When to stop kids’ allowances

We are obsessed with the idea of making kids save their money. A recent article discusses when and how to wean kids off allowance AND still help them save.

Let’s get this straight: As parents we give our kids money and expect them to save some of it, short term, long term. Then we struggle with trying to decide when to stop giving them money yet we expect them to keep saving so they will have a good savings habit as adults.

Our kids know how to spend money; they don’t know how to manage money. Different skills entirely. Where in our allowance experience are we teaching our kids how to manage money for expenses? Are we forgetting that paying the bills is essential to financial stability?

The point is not so much when to wean kids from allowances, but rather how to transfer increasing amounts of spending responsibility to them over the years. For this purpose whether they earn the money or not is not the issue. This is especially true with teenagers.

Surveys show that most of a teen’s money is spent on entertainment (movies, music, games), clothing and snack food. We also know that teens, in general, are not spending money on housing, groceries, insurance, or loans. This creates a huge disconnect that guarantees a rough landing for many young adults when the real bills start piling up.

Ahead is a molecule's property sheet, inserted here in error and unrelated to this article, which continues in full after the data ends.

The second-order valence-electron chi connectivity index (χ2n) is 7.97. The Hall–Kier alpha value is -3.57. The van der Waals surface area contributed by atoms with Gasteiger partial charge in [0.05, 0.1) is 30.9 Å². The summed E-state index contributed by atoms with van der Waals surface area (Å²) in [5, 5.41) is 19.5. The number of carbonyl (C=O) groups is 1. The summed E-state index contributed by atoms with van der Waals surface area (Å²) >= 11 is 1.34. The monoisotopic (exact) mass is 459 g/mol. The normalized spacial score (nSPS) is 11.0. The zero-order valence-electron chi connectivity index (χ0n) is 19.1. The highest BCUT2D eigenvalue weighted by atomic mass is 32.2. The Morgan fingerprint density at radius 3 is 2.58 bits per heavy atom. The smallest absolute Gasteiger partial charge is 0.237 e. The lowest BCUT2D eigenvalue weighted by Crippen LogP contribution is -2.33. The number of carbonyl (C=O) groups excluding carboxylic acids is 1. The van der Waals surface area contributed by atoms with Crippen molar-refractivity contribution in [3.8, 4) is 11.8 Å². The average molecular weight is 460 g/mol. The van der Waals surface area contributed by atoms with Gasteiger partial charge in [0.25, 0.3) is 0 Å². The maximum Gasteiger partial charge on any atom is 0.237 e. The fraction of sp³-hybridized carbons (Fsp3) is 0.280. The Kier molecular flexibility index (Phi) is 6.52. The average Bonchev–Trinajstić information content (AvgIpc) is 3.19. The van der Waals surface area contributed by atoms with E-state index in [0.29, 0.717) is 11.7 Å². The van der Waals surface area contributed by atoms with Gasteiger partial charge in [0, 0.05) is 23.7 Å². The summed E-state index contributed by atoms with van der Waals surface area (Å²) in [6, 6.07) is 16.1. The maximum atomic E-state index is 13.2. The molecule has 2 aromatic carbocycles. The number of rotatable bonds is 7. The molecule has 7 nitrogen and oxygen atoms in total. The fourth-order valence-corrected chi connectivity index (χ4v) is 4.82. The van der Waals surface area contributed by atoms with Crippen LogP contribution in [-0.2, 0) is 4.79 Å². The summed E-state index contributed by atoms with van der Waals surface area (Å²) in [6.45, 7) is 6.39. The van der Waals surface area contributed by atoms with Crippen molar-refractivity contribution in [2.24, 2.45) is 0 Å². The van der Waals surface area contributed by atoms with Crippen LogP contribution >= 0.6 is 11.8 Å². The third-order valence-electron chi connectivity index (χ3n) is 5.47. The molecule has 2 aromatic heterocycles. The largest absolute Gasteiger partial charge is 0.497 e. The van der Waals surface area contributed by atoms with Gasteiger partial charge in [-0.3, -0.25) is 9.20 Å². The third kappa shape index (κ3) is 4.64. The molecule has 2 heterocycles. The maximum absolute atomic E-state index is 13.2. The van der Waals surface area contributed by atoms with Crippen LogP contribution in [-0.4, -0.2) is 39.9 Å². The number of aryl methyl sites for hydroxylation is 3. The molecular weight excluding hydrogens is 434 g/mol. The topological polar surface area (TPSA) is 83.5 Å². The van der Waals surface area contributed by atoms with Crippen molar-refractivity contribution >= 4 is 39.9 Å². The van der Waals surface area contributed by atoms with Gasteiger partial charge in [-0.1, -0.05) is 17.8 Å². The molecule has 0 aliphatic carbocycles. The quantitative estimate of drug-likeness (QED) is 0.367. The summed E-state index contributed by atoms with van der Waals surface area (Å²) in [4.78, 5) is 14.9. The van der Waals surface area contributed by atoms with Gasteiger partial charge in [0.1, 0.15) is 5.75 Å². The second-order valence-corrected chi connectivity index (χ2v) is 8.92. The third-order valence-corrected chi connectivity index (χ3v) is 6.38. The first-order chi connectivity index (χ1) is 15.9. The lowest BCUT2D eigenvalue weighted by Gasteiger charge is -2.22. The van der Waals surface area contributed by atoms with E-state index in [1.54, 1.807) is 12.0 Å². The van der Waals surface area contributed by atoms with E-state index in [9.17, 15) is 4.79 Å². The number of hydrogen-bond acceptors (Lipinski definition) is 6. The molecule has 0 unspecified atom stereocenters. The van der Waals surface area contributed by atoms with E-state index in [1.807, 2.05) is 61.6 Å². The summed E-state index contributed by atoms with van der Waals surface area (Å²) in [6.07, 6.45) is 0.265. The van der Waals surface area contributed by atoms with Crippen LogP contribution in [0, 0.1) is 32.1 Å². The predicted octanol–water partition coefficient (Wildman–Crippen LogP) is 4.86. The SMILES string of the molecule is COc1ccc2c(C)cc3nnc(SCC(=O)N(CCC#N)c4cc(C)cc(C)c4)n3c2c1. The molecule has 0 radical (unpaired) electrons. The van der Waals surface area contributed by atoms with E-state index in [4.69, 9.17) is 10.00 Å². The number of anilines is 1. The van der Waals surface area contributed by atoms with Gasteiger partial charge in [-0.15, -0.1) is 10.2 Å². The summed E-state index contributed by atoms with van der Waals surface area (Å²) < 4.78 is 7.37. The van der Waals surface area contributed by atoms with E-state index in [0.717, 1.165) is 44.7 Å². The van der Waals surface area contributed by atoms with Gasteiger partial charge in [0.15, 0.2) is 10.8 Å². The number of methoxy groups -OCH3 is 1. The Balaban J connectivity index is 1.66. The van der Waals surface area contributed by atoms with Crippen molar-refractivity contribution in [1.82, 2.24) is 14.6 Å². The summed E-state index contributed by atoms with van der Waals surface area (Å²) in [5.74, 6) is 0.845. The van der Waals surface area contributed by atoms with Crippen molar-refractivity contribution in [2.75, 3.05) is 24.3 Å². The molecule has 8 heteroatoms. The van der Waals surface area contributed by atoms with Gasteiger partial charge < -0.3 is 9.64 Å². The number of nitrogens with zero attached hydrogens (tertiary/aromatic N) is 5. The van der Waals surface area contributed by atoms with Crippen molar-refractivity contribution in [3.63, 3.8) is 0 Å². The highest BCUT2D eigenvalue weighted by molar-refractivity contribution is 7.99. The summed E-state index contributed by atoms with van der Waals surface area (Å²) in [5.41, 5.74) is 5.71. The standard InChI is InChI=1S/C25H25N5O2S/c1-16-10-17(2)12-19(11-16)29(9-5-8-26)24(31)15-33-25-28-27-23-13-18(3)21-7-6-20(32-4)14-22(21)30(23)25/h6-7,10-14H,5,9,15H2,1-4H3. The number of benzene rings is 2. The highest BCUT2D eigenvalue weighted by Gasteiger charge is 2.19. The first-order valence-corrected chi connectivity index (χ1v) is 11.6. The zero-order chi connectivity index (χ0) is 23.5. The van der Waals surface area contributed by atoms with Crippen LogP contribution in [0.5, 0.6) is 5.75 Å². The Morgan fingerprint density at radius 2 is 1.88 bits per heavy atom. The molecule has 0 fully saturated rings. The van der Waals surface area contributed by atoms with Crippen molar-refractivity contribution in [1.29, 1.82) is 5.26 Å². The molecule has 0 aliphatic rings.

Parents can help their children transition to the adult world of money by creating a semi-independent stage where by the teen years they assume responsibility for more of their own day-to-day expenses, such as school, transportation, communication (cell phones, mobile devices), and education.

In our family our teens did not have part-time jobs. The sizable amount of money we provided to them to manage was money we would have spent on them anyway; we were simply transferring control and decision-making to them.

Whether the money is through allowances, work or a combination of both, by requiring kids to pay “expenses” they will be better prepared to manage money responsibly as an adult.

Here’s where parents can step up. To give kids hands-on practice managing money parents need to provide three equally important elements: money, responsibility and control. In my book, “The No-Cash Allowance” I provide parents guidelines for giving kids from age 3-18 hands-on practice managing their own money.

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